INDIANAPOLIS (AP) — UCLA has made more trips to the Final Four than any program but North Carolina.
None of the 19 was more surprising than this one.
After sneaking into the NCAA Tournament off four straight losses, and barely surviving Michigan State in their First Four game, the Bruins took down top-seeded Michigan on Tuesday night to continue a run for the ages.
Johnny Juzang poured in 28 points while playing most of the second half on a hurt ankle, and coach Mick Cronin’s bunch of stubborn overachievers survived a set of nail-biting misses by the Wolverines in the final seconds for a 51-49 victory that made the Bruins only the fifth No. 11 seed to reach the national semifinals.
“These guys get all the credit,” said Cronin, who had never been to the Elite Eight in 18 years as a college head coach, much less the Final Four. “Unbelievable heart, toughness. Nobody picked us. Nobody believed in us. That’s how we like it.”
They’ll be big underdogs again Saturday night: Overall No. 1 seed Gonzaga is up next.
“We know our next assignment is tough,” Cronin said, “but their resiliency is unbelievable.”
The Wolverines (23-5) missed their final eight shots, including a 3-pointer by Mike Smith with a couple seconds left and another by Franz Wagner at the buzzer, sending the Bruins (22-9) flying off the bench in a wild celebration.
They’re the second First Four team to make the Final Four after VCU a decade ago.
“This is something growing up you dream about,” said Juzang, the first player to score at least half of his team’s points in a regional final victory since Cincinnati’s Oscar Robertson in 1960. ”It’s just so wonderful. It’s beautiful. It’s beautiful sharing this moment with your brothers.”
After dictating the pace all game, eschewing the slick style of Michigan in favor of a rock fight, it only seemed fitting that the underdog Bruins — having won two tourney games in overtime already — would take another to the buzzer.
They were clinging to a 50-49 lead when Michigan called a timeout with 19 seconds to go, intending to set up the game’s final shot. Wolverines coach Juwan Howard set up an open 3-point look for the cold-shooting Wagner, who missed almost everything, and Eli Brooks also missed a put-back before UCLA finally corralled the rebound.
It was merely the start of a chaotic finish.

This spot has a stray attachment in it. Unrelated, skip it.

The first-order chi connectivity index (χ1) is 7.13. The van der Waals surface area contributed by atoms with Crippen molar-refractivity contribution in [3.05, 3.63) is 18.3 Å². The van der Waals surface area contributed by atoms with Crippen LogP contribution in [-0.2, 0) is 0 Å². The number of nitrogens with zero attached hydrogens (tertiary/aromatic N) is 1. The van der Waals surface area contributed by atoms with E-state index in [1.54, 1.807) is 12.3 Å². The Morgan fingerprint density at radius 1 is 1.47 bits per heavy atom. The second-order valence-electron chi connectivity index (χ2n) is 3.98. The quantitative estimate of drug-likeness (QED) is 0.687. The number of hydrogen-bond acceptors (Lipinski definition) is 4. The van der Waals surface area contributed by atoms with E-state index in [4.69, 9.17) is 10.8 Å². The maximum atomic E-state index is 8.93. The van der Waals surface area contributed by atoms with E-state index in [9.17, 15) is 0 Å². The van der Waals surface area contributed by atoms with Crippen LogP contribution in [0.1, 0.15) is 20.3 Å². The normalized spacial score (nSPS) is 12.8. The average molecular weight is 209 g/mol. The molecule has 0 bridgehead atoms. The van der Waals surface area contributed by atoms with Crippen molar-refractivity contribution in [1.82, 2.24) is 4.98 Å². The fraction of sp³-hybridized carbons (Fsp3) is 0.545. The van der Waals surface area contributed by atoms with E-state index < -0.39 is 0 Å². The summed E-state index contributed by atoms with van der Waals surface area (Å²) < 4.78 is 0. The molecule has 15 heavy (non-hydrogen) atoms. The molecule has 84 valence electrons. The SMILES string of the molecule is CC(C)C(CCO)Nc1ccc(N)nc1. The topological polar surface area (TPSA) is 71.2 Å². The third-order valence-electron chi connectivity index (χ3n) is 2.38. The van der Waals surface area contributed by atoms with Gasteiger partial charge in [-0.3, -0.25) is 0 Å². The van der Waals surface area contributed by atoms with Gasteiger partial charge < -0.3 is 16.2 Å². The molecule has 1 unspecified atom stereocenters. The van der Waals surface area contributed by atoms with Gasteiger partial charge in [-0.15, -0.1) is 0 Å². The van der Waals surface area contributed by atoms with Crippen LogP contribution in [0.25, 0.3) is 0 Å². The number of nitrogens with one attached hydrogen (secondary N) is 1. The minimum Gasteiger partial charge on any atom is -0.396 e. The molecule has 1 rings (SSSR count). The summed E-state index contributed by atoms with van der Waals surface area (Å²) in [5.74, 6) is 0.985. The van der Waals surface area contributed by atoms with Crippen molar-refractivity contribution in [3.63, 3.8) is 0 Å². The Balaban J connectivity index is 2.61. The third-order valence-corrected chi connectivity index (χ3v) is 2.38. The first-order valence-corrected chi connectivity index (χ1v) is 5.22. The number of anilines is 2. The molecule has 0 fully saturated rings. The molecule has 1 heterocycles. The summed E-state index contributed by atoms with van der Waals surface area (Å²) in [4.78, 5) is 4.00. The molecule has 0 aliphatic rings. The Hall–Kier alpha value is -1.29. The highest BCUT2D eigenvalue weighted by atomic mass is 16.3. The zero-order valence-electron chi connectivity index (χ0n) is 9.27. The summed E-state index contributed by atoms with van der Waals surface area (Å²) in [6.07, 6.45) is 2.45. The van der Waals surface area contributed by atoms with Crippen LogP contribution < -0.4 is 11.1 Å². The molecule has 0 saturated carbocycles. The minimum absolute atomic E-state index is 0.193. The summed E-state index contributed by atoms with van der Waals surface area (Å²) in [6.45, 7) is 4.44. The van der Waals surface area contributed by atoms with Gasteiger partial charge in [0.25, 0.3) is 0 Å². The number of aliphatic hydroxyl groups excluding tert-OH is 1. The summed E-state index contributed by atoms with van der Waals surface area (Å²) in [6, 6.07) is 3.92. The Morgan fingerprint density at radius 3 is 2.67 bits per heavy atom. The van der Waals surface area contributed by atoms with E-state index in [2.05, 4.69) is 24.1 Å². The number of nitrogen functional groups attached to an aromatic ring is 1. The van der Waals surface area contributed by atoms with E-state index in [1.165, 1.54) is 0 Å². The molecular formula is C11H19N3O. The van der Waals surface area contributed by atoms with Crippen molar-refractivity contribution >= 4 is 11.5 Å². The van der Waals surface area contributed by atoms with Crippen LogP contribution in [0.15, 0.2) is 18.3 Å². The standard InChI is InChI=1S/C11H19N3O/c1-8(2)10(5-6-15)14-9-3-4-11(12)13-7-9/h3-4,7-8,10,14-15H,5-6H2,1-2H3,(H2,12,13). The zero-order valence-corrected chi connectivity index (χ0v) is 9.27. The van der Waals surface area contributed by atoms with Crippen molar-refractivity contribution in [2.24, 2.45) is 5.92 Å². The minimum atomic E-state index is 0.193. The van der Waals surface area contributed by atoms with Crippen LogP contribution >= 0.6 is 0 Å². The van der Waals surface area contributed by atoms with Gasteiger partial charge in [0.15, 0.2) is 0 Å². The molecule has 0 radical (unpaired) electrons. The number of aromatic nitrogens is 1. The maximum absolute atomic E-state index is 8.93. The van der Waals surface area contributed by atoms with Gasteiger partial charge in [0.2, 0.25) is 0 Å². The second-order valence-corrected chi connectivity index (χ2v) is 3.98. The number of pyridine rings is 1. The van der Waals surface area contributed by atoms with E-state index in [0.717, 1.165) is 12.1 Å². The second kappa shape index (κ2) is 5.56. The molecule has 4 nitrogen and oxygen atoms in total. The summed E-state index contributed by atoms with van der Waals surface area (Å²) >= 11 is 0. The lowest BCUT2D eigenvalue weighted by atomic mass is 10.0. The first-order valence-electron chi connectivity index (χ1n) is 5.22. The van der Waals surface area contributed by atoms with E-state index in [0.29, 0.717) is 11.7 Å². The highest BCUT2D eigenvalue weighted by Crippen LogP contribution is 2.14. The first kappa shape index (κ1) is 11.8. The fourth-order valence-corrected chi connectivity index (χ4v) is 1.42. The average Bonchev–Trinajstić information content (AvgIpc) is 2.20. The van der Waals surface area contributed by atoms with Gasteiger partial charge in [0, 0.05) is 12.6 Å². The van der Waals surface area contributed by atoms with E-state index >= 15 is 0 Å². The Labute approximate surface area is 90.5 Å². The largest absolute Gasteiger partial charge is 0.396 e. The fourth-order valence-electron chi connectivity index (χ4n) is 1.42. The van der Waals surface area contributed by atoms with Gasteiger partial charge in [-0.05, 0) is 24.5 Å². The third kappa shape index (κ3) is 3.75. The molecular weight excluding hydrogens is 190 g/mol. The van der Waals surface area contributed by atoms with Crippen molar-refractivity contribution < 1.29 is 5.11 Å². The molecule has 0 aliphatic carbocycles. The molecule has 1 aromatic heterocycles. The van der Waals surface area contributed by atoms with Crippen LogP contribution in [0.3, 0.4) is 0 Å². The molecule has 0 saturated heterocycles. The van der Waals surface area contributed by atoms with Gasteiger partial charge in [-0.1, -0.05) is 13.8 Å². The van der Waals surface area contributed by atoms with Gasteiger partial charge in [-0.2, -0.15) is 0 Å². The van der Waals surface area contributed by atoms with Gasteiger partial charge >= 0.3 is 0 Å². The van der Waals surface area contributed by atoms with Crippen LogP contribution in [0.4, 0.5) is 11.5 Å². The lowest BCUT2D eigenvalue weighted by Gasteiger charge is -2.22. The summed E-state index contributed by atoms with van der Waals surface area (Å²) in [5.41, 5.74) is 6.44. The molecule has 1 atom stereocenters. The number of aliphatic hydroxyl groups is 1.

The Wolverines quickly fouled and sent Juzang to the line, where he missed the second of his two free throws with 6.3 seconds left. Michigan grabbed the rebound and called another timeout. This time, Howard had Smith race up court and unload a good look from the wing that was halfway down before bouncing back out.
The buzzer sounded and UCLA began to celebrate, only for the officials to put a half-second back on the clock.
That was enough time for Michigan to inbound one last time to Wagner, who again let fly a 3-pointer that clanked off the iron — and finally gave the Bruins freedom to spring from their benches for their first Final Four trip since 2008.
“We got the look, got the shot we wanted,” Howard said. “There’s not much you can do with a point-five, but that shot, it was a nice little heave. Unfortunately it didn’t go in.”
Hunter Dickinson led the Wolverines (23-5) with 11 points, but nothing came easy for the Big Ten freshman of the year — or anyone else in maize and blue. They were 3 of 11 beyond the arc, shot 39% overall and couldn’t make one at the end.
“They played extremely hard. They earned that win,” Brooks said. “I’m not going to take anything away from them. They made everything challenging.”
The No. 1 seed in the East Region, the Wolverines had confidently strolled onto the court about 30 minutes before officials even rolled out balls for pregame warmups. They almost looked bored as they milled around, some listening to their music, others catching glimpses of the Southern California-Gonzaga game on the screens hanging over the court.
The Bulldogs won so easily it must have lulled them to sleep.
Instead of the crisp passing, unselfishness and eye-pleasing positionless basketball that carried Michigan to three easy wins in the tournament, there was sloppy ballhandling, off-balance jumpers and breakdowns on defense.
Then there was Juzang, who scored 14 of the Bruins’ first 16 points. Whether it was a step-back 3-pointer, floater in the lane or drive to the bucket, one of March’s breakout stars simply willed UCLA to a 27-23 halftime lead.
“Every point he got,” Howard said with a shake of his head, “he worked hard for.”
The Bruins stretched their lead to 34-25 before Juzang twisted his right ankle during a rebounding scrum, sending him to the bench to get it taped. He was only out a couple of minutes, but Michigan took advantage. Dickinson and Brooks each had back-to-back baskets, wiping out most of UCLA’s hard-earned lead.
Then, two programs quite familiar with college basketball’s biggest stage kept trading blows the rest of the way.
“It was a Big Ten battle royal game,” Cronin said. “Just an awesome, awesome effort by our kids. All credit goes to them.”
Gonzaga has won two of three against the Bruins, though they’ve split their two meetings in the NCAA Tournament. UCLA won a regional semifinal in 2006 and the Bulldogs returned the favor in the 2015 regional semifinals.